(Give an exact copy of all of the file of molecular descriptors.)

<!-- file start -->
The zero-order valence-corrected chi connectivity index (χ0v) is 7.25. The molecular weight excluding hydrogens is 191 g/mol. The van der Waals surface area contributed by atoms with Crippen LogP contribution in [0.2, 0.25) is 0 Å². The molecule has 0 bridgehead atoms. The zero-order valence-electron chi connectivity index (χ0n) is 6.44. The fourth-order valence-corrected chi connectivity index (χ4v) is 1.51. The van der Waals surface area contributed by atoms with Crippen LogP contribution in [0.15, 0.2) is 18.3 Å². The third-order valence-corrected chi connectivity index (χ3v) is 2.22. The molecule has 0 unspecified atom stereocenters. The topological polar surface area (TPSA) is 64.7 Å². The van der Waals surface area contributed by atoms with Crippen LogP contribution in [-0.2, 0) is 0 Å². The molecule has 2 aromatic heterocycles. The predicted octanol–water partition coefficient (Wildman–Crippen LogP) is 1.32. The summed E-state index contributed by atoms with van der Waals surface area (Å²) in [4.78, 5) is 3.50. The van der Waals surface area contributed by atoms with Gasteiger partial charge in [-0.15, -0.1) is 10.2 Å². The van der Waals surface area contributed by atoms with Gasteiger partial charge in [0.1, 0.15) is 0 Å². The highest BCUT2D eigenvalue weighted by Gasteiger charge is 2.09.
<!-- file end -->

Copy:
The zero-order valence-corrected chi connectivity index (χ0v) is 7.25. The molecular weight excluding hydrogens is 191 g/mol. The van der Waals surface area contributed by atoms with Crippen LogP contribution in [0.2, 0.25) is 0 Å². The molecule has 0 bridgehead atoms. The zero-order valence-electron chi connectivity index (χ0n) is 6.44. The fourth-order valence-corrected chi connectivity index (χ4v) is 1.51. The van der Waals surface area contributed by atoms with Crippen LogP contribution in [0.15, 0.2) is 18.3 Å². The third-order valence-corrected chi connectivity index (χ3v) is 2.22. The molecule has 0 unspecified atom stereocenters. The topological polar surface area (TPSA) is 64.7 Å². The van der Waals surface area contributed by atoms with Crippen LogP contribution in [-0.2, 0) is 0 Å². The molecule has 2 aromatic heterocycles. The predicted octanol–water partition coefficient (Wildman–Crippen LogP) is 1.32. The summed E-state index contributed by atoms with van der Waals surface area (Å²) in [4.78, 5) is 3.50. The van der Waals surface area contributed by atoms with Gasteiger partial charge in [-0.15, -0.1) is 10.2 Å². The van der Waals surface area contributed by atoms with Gasteiger partial charge in [0.1, 0.15) is 0 Å². The highest BCUT2D eigenvalue weighted by Gasteiger charge is 2.09.